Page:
1. Prophase

Prophase is the first stage of mitosis during which there is chromosome condensation. At this stage, the genetic material is loosely packed to form chromatin. ut, for the mitosis to happen, the material must be tightly packed that helps in proper separation in anaphase. So, at the beginning of prophase, each chromosome form 2 identical chromatids joined by a centromere. At the same stage, mitotic spindles are formed, these spindles are made up of microtubules that help in the organization and arrangement of chromosomes. Each cell in mitosis has two centrosomes and the centromeres slowly repel towards 2 opposite directions. 

2. ​​​​​​Prometaphase

Prometaphase help in finishing the chromosomal condensation that forms a complete compact state. At this stage, the cell`s nuclear envelope gets lysed allowing the mitotic spindles to attach to the chromosomes. There is a special structure formed near the centromeres called the kinetochore. 

3. Metaphase

Metaphase is a phase in which the chromosomes align upon a theoretical line. The centrosomes get aligned equally in a particular direction on their opposite ends of the cell so this phase has a task of arrangement of centromeres with their kinetochores. This will ensure there is a correct and equal split between daughter cells. Any genetic error in the alignment or in a spindle attachment can hinder the normal division of daughter cells.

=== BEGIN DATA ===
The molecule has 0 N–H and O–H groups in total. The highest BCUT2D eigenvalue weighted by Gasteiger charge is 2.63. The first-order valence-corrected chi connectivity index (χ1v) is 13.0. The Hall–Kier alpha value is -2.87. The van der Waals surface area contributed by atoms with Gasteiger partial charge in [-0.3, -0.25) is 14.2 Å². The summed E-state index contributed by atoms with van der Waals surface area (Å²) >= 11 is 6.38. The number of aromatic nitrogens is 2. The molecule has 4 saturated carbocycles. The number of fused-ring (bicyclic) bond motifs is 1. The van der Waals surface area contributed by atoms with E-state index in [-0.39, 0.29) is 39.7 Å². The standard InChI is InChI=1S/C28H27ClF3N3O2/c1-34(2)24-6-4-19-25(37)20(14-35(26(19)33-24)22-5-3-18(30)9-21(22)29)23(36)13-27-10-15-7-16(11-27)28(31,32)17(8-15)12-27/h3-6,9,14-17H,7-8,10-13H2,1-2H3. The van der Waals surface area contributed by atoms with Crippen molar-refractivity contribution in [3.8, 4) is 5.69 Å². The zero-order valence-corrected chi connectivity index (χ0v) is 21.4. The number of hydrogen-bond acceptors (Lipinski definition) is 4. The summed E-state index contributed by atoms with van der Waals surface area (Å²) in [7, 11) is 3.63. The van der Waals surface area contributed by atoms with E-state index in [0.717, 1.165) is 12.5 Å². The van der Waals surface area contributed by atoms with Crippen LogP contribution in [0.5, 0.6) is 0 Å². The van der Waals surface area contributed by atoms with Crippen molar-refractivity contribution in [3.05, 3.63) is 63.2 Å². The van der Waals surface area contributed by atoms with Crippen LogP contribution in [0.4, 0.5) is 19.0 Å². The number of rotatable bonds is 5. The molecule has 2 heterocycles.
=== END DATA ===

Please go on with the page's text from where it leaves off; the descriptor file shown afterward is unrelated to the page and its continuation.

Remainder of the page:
4. Anaphase

Anaphase is equally spanned into 2 sub-phases called anaphase -1 and anaphase-2. During this phase, the replicated chromosomes get equally split and the newly formed daughter chromatids will be moved to opposite poles of the cell. So, anaphase is mainly concerned with the movement of split daughter cells into 2 opposite poles.

5. Telophase

Telophase is the phase of the elongation of the cell. The cell gets elongated and is nearly finished dividing. During this phase, complete cell-like features start to appear in the daughter cells. A few of the changes like the reformation of two nuclei and formation of organelles start getting clearly visible. This phase is also equally spanned into 2 sub-phases called telophase -1 and telophase-2.

 

 Cytokinesis

As the name suggests, cytokinesis is the formation of the cytoplasm that can produce 2 new cells. Although cytokinesis is not an independent phase of itself. It begins in either anaphase or telophase and continues even after the telophase. There is a formation of a ring of a protein called actin ring which can form a cleavage furrow by pinching the cytoplasm from one direction, this will eventually divide the cytoplasm equally between the two cells. Cytokinesis is also responsible for dividing organelles, cell membranes, and other components into two cells containing roughly equal shares of these cellular components.